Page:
Richard Jesse Watson on the Power of Illustrators To Portray Diversity of Gender from Lee Wind at I’m Here. I’m Queer. What the Hell Do I Read? Peek: “…he told me about how he approached the gender of an angel in his illustrations for The High Rise Glorious Skittle Skat Roarious Sky Pie Angel Food Cake, written by Nancy Willard.”
Tidbits and Trivia about Roald Dahl (part 1, part 2) from Gathering Books. Peek: “Before he started writing, Roald made sure he had six sharpened pencils in a jar by his side. They lasted for two hours before needing to be resharpened.”
Building Online Communities for Teen Readers from Publishing Perspectives. Peek: “These websites offer readers a game-ified experience of popular YA titles, essential in an age where digital engagement is key to finding and maintaining an audience. The trick then becomes how to tap into those audiences and offer services and programs that invite participation, not only enticing audiences but maintaining their interest as well.” Source: April Henry.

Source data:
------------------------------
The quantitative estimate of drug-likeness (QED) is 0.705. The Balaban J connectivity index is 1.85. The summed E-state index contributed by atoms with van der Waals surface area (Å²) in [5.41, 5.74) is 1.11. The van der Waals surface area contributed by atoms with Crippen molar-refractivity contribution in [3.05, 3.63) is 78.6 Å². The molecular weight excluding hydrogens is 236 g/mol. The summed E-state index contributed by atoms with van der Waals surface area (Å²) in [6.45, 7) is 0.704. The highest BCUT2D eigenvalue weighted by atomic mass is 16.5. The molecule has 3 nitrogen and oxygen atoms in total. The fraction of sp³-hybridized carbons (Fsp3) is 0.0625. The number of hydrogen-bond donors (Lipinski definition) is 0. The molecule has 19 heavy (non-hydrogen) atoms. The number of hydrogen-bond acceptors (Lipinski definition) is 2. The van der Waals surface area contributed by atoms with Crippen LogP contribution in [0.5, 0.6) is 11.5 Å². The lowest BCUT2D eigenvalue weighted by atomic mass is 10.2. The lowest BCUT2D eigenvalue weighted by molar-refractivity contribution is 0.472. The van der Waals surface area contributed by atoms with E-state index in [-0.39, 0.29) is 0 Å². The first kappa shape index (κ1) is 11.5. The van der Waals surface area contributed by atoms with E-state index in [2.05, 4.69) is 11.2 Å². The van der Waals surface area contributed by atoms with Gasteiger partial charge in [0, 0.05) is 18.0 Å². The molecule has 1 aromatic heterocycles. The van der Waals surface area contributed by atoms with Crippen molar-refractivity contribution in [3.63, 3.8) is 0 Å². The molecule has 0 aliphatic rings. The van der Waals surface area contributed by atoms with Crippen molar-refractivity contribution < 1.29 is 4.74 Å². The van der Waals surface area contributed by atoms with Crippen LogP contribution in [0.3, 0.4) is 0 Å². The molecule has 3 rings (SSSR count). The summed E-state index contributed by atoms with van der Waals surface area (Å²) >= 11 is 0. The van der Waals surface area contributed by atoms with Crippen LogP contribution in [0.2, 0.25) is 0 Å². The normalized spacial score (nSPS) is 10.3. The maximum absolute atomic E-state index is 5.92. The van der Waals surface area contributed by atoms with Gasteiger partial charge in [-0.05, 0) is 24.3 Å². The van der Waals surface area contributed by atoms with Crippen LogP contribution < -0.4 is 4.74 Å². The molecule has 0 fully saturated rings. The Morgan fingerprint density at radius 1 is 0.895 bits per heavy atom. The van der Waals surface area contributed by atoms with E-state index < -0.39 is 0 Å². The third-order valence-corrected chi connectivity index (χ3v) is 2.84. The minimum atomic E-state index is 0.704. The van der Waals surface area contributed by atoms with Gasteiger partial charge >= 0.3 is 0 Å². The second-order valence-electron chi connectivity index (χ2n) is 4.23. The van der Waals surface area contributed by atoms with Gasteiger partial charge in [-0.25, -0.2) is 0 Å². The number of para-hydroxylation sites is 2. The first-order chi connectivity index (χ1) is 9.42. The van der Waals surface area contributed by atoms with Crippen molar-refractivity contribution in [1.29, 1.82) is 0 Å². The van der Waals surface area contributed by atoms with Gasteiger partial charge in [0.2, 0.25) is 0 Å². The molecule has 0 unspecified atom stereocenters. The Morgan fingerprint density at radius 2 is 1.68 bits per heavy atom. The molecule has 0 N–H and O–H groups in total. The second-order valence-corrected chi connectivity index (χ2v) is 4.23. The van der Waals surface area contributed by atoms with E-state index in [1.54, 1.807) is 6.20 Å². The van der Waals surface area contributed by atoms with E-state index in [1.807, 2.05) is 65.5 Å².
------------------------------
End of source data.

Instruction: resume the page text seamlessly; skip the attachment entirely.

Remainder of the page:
All-ages Reader: Brian Selznick is Wonderstruck by Zack Smith from Newsarama. Peek: “That always really interested me in terms of what you can do with the page turn – the physical act and how it can be part of the storytelling, of the narrative. I’m interested in how stories are told, and I’d never really seen a novel that incorporated the page turn in the way that it’s used in picture books.” See part two.
Celebrate! October is National Book Month from the National Book Foundation. Peek: “You’ve already discovered the ultimate book lover’s destination for great ideas on how to bring the power of reading into your life.” Source: Phil Guinta.
My Name is Elizabeth! by Annika Dunklee, illustrated by Matthew Forsythe: a peek at interior illustrations and thoughts from Jules at Seven Impossible Things Before Breakfast. Peek: “Elizabeth Alfreda Roxanne Carmelita Bluebell Jones really loves her first name. She likes that it is nine letters long. She likes all the neat things her mouth does when she says it. She likes that there is a queen named after her.”
Characters Must Not Always Be What They Seem by Matthew MacNish from Project Mayhem: The Manic Minds of Middle Grade Authors. Peek: “I have a rather large cast in my novel, and there is very little space to give deep characterization to all the people in my story, but you’d be surprised how little can go a long way.”